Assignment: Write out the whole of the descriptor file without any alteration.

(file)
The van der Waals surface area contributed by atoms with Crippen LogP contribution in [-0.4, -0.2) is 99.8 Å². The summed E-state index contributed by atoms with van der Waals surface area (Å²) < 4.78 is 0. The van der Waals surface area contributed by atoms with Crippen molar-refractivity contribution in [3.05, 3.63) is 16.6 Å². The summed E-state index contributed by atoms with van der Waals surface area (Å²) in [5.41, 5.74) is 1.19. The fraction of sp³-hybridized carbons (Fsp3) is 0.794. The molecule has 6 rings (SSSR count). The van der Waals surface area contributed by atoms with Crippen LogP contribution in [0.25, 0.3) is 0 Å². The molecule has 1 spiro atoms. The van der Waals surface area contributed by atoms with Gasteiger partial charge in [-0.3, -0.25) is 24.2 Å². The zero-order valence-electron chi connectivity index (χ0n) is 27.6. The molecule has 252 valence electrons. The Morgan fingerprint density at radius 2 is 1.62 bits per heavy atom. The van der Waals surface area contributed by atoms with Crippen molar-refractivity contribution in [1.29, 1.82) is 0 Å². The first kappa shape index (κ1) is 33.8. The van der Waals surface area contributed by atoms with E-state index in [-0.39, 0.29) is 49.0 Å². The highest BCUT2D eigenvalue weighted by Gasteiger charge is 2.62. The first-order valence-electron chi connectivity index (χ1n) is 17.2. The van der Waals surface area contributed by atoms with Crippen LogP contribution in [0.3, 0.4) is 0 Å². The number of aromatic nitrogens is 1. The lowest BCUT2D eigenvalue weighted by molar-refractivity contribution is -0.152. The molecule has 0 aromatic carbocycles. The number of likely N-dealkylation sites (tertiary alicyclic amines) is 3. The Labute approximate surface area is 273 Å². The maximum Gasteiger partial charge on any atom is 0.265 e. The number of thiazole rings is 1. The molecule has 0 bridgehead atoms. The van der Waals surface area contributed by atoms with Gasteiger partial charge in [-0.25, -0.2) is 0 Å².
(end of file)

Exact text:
The van der Waals surface area contributed by atoms with Crippen LogP contribution in [-0.4, -0.2) is 99.8 Å². The summed E-state index contributed by atoms with van der Waals surface area (Å²) < 4.78 is 0. The van der Waals surface area contributed by atoms with Crippen molar-refractivity contribution in [3.05, 3.63) is 16.6 Å². The summed E-state index contributed by atoms with van der Waals surface area (Å²) in [5.41, 5.74) is 1.19. The fraction of sp³-hybridized carbons (Fsp3) is 0.794. The molecule has 6 rings (SSSR count). The van der Waals surface area contributed by atoms with Crippen LogP contribution in [0.25, 0.3) is 0 Å². The molecule has 1 spiro atoms. The van der Waals surface area contributed by atoms with Gasteiger partial charge in [-0.3, -0.25) is 24.2 Å². The zero-order valence-electron chi connectivity index (χ0n) is 27.6. The molecule has 252 valence electrons. The Morgan fingerprint density at radius 2 is 1.62 bits per heavy atom. The van der Waals surface area contributed by atoms with Crippen molar-refractivity contribution in [1.29, 1.82) is 0 Å². The first kappa shape index (κ1) is 33.8. The van der Waals surface area contributed by atoms with E-state index in [-0.39, 0.29) is 49.0 Å². The highest BCUT2D eigenvalue weighted by Gasteiger charge is 2.62. The first-order valence-electron chi connectivity index (χ1n) is 17.2. The van der Waals surface area contributed by atoms with Crippen LogP contribution in [0.3, 0.4) is 0 Å². The number of aromatic nitrogens is 1. The lowest BCUT2D eigenvalue weighted by molar-refractivity contribution is -0.152. The molecule has 0 aromatic carbocycles. The number of likely N-dealkylation sites (tertiary alicyclic amines) is 3. The Labute approximate surface area is 273 Å². The maximum Gasteiger partial charge on any atom is 0.265 e. The number of thiazole rings is 1. The molecule has 0 bridgehead atoms. The van der Waals surface area contributed by atoms with Gasteiger partial charge in [-0.25, -0.2) is 0 Å².